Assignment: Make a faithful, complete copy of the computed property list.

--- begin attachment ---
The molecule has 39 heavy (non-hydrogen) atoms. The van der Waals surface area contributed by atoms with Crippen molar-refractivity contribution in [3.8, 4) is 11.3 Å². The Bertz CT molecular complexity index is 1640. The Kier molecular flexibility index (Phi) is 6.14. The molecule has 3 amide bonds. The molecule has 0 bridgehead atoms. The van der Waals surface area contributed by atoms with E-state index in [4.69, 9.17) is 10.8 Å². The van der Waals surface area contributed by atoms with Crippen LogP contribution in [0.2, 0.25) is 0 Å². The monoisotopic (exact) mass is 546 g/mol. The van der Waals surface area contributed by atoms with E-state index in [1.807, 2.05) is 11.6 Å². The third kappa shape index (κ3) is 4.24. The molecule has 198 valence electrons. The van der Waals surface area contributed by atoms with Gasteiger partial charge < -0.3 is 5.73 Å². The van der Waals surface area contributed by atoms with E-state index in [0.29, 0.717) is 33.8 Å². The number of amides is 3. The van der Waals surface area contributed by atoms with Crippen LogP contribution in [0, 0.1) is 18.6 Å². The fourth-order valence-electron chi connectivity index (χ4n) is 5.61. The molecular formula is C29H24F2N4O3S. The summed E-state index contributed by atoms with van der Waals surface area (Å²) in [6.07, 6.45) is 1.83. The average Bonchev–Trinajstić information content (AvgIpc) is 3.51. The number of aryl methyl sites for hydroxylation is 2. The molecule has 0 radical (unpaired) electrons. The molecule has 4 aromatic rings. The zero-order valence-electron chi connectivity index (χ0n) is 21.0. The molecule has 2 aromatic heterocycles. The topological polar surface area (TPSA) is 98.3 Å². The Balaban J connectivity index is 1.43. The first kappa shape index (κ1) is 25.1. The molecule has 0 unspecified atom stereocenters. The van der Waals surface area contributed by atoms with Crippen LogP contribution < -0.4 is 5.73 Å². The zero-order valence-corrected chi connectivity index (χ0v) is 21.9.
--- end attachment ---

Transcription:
The molecule has 39 heavy (non-hydrogen) atoms. The van der Waals surface area contributed by atoms with Crippen molar-refractivity contribution in [3.8, 4) is 11.3 Å². The Bertz CT molecular complexity index is 1640. The Kier molecular flexibility index (Phi) is 6.14. The molecule has 3 amide bonds. The molecule has 0 bridgehead atoms. The van der Waals surface area contributed by atoms with E-state index in [4.69, 9.17) is 10.8 Å². The van der Waals surface area contributed by atoms with Crippen LogP contribution in [0.2, 0.25) is 0 Å². The monoisotopic (exact) mass is 546 g/mol. The van der Waals surface area contributed by atoms with E-state index in [1.807, 2.05) is 11.6 Å². The third kappa shape index (κ3) is 4.24. The molecule has 198 valence electrons. The van der Waals surface area contributed by atoms with Gasteiger partial charge < -0.3 is 5.73 Å². The van der Waals surface area contributed by atoms with E-state index in [0.29, 0.717) is 33.8 Å². The number of amides is 3. The van der Waals surface area contributed by atoms with Crippen LogP contribution in [0, 0.1) is 18.6 Å². The fourth-order valence-electron chi connectivity index (χ4n) is 5.61. The molecular formula is C29H24F2N4O3S. The summed E-state index contributed by atoms with van der Waals surface area (Å²) in [6.07, 6.45) is 1.83. The average Bonchev–Trinajstić information content (AvgIpc) is 3.51. The number of aryl methyl sites for hydroxylation is 2. The molecule has 0 radical (unpaired) electrons. The molecule has 4 aromatic rings. The zero-order valence-electron chi connectivity index (χ0n) is 21.0. The molecule has 2 aromatic heterocycles. The topological polar surface area (TPSA) is 98.3 Å². The Balaban J connectivity index is 1.43. The first kappa shape index (κ1) is 25.1. The molecule has 0 unspecified atom stereocenters. The van der Waals surface area contributed by atoms with Crippen LogP contribution < -0.4 is 5.73 Å². The zero-order valence-corrected chi connectivity index (χ0v) is 21.9.